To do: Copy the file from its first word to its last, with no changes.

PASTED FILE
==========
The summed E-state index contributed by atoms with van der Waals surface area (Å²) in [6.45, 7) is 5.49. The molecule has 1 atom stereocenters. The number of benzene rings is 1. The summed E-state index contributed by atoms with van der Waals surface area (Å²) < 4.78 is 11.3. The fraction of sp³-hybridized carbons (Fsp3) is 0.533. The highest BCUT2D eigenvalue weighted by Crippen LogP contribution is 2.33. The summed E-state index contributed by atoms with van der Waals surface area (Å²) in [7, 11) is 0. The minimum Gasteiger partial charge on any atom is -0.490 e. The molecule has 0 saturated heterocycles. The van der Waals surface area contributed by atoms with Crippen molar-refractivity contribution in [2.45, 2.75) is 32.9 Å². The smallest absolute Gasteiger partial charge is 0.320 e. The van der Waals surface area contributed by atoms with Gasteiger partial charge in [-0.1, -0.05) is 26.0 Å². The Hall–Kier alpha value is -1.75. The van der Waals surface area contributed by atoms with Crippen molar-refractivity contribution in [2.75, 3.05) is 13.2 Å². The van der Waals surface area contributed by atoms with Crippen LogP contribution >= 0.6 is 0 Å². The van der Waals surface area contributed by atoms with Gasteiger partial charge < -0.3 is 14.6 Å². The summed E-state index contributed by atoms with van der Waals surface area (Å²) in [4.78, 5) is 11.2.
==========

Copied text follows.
The summed E-state index contributed by atoms with van der Waals surface area (Å²) in [6.45, 7) is 5.49. The molecule has 1 atom stereocenters. The number of benzene rings is 1. The summed E-state index contributed by atoms with van der Waals surface area (Å²) < 4.78 is 11.3. The fraction of sp³-hybridized carbons (Fsp3) is 0.533. The highest BCUT2D eigenvalue weighted by Crippen LogP contribution is 2.33. The summed E-state index contributed by atoms with van der Waals surface area (Å²) in [7, 11) is 0. The minimum Gasteiger partial charge on any atom is -0.490 e. The molecule has 0 saturated heterocycles. The van der Waals surface area contributed by atoms with Crippen molar-refractivity contribution in [2.45, 2.75) is 32.9 Å². The smallest absolute Gasteiger partial charge is 0.320 e. The van der Waals surface area contributed by atoms with Gasteiger partial charge in [-0.1, -0.05) is 26.0 Å². The Hall–Kier alpha value is -1.75. The van der Waals surface area contributed by atoms with Crippen molar-refractivity contribution in [2.75, 3.05) is 13.2 Å². The van der Waals surface area contributed by atoms with Crippen LogP contribution >= 0.6 is 0 Å². The van der Waals surface area contributed by atoms with Gasteiger partial charge < -0.3 is 14.6 Å². The summed E-state index contributed by atoms with van der Waals surface area (Å²) in [4.78, 5) is 11.2.